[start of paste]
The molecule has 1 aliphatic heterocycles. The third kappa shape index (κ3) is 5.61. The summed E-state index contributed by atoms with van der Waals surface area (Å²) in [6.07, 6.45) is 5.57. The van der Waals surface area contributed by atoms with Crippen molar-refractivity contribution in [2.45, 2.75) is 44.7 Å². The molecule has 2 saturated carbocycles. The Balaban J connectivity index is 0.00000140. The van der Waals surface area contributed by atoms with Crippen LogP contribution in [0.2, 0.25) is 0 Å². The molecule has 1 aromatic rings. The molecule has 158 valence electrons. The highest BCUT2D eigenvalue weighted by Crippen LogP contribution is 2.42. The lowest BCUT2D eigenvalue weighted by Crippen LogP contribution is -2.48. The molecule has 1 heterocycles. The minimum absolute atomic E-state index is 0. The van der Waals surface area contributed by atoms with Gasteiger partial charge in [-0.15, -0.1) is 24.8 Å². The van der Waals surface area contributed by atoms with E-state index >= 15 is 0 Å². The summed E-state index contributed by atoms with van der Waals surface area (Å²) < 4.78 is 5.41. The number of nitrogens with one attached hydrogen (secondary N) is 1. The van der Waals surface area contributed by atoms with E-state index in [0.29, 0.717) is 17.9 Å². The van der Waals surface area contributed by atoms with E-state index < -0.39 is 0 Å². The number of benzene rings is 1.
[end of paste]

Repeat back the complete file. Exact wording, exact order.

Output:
The molecule has 1 aliphatic heterocycles. The third kappa shape index (κ3) is 5.61. The summed E-state index contributed by atoms with van der Waals surface area (Å²) in [6.07, 6.45) is 5.57. The van der Waals surface area contributed by atoms with Crippen molar-refractivity contribution in [2.45, 2.75) is 44.7 Å². The molecule has 2 saturated carbocycles. The Balaban J connectivity index is 0.00000140. The van der Waals surface area contributed by atoms with Crippen LogP contribution in [0.2, 0.25) is 0 Å². The molecule has 1 aromatic rings. The molecule has 158 valence electrons. The highest BCUT2D eigenvalue weighted by Crippen LogP contribution is 2.42. The lowest BCUT2D eigenvalue weighted by Crippen LogP contribution is -2.48. The molecule has 1 heterocycles. The minimum absolute atomic E-state index is 0. The van der Waals surface area contributed by atoms with Gasteiger partial charge in [-0.15, -0.1) is 24.8 Å². The van der Waals surface area contributed by atoms with E-state index >= 15 is 0 Å². The summed E-state index contributed by atoms with van der Waals surface area (Å²) < 4.78 is 5.41. The number of nitrogens with one attached hydrogen (secondary N) is 1. The van der Waals surface area contributed by atoms with E-state index in [0.29, 0.717) is 17.9 Å². The van der Waals surface area contributed by atoms with E-state index < -0.39 is 0 Å². The number of benzene rings is 1.